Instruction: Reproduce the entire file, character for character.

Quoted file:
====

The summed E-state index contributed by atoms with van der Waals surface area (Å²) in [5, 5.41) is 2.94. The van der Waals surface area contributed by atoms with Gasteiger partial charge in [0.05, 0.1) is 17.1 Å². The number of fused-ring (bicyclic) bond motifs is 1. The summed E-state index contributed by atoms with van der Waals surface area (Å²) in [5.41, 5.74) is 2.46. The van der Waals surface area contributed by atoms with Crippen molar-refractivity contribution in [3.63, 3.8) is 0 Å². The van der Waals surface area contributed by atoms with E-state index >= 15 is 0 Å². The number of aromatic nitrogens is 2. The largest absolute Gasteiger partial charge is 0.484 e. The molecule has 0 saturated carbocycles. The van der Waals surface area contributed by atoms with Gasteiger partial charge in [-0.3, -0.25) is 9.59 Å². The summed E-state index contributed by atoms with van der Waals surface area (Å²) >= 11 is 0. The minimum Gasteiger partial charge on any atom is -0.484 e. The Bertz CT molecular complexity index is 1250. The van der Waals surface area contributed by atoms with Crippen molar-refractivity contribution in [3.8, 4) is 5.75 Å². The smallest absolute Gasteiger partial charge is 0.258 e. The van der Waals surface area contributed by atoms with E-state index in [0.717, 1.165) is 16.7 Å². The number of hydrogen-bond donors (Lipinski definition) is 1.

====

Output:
The summed E-state index contributed by atoms with van der Waals surface area (Å²) in [5, 5.41) is 2.94. The van der Waals surface area contributed by atoms with Gasteiger partial charge in [0.05, 0.1) is 17.1 Å². The number of fused-ring (bicyclic) bond motifs is 1. The summed E-state index contributed by atoms with van der Waals surface area (Å²) in [5.41, 5.74) is 2.46. The van der Waals surface area contributed by atoms with Crippen molar-refractivity contribution in [3.63, 3.8) is 0 Å². The van der Waals surface area contributed by atoms with E-state index >= 15 is 0 Å². The number of aromatic nitrogens is 2. The largest absolute Gasteiger partial charge is 0.484 e. The molecule has 0 saturated carbocycles. The van der Waals surface area contributed by atoms with Gasteiger partial charge in [-0.3, -0.25) is 9.59 Å². The summed E-state index contributed by atoms with van der Waals surface area (Å²) >= 11 is 0. The minimum Gasteiger partial charge on any atom is -0.484 e. The Bertz CT molecular complexity index is 1250. The van der Waals surface area contributed by atoms with Crippen molar-refractivity contribution in [3.8, 4) is 5.75 Å². The smallest absolute Gasteiger partial charge is 0.258 e. The van der Waals surface area contributed by atoms with E-state index in [0.717, 1.165) is 16.7 Å². The number of hydrogen-bond donors (Lipinski definition) is 1.